2017 Lexus LC 500 features next evolution of Lexus transmissionJan 22nd, 2016
The all-new 2017 Lexus LC 500 will use most of the engine technology from the current 2016 RC F and GS F cars. The V8 will produce about 470 hp, more than enough to propel the LC 500 forward at speeds that will test the limits of legal on-road driving. Unlike the RC F and GS F, the new LC 500 will not use Lexus’ eight-speed “Sport-Direct-Shift” automatic transmission. Instead, Lexus has decided to use a ten-speed automatic from supplier Aisin. Let’s look back at how and why Lexus arrived at this transmission.
The original, second generation IS cars with V6 engines all used Lexus’ 6-speed automatic. The transmissions had no rev-matching on down-shifts, so manual operation using the paddle shifters or the gear selection shifter on the center tunnel were not very smooth ( I speak form experience as I own a 2010 IS 350C coupe/convertible). Late in the generation rev-matching was added. These transmissions had the advantage of being able to be placed into 4-speed mode, locking out 5th and 6th for spirited driving. In combination with “Power” button in the IS, the transmission was very responsive and a good GT car transmission.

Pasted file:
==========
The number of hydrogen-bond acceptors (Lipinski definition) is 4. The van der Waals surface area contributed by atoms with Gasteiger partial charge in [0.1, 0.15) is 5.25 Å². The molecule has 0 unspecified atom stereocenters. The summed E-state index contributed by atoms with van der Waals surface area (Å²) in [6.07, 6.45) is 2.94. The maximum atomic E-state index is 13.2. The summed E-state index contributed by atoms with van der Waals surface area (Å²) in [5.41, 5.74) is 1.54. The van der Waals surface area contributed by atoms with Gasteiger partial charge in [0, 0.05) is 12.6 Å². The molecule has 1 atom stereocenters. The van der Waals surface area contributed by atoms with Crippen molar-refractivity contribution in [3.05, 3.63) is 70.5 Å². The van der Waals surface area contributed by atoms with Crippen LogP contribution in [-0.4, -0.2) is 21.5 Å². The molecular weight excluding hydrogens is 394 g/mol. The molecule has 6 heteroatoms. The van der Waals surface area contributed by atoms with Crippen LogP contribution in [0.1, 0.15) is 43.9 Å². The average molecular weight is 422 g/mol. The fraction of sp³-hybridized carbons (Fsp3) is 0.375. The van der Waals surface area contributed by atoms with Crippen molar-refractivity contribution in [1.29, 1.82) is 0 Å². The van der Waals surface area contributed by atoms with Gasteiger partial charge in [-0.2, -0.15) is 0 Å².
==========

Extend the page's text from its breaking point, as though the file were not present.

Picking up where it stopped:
When the V8 powered IS F was introduced Lexus used a different, eight-speed transmission. The eight-speed featured faster shift times (0.1 seconds, faster than humans can actuate a manual) and supposedly improved fuel economy (there was no V6 eight-speed to compare). However when we tested the IS 350 and the IS F back to back on-road in GT-style sporty driving, the IS F felt held-back by the eight-speed. Unless one took control manually and used the four-speed lockout, the car was always in too tall of a gear and didn’t feel much sportier than the IS 350 with the V6 and six-speed. On-track the eight-speed was noticeably better.
When the RC F debuted, Lexus introduced a newer iteration of the eight-speed and on track back to back with the IS F it was simply world’s better. Lexus had re-tuned the transmission and after extensive track time in the car, we called it the best feature of the RC F.
Lexus LC 500 is not really a sports sedan/coupe like the IS and RC. It will be more of a grand tourer than either in the sense that it will up the luxury significantly. We expect its personality and price to be different from the RC F (IS F is discontinued). Lexus will use a new 10-speed transmission supplied by Aisin in the LC 500. Since no journalist has yet driven the car it is impossible to say what features and benefits the new 10-speed might have. The possibility exists that ten gears may diminish the experience. W have driven cars with nine-speed automatics and good torque and have found that the extra gears do little to enhance the driving pleasure of the car, particularly on-road.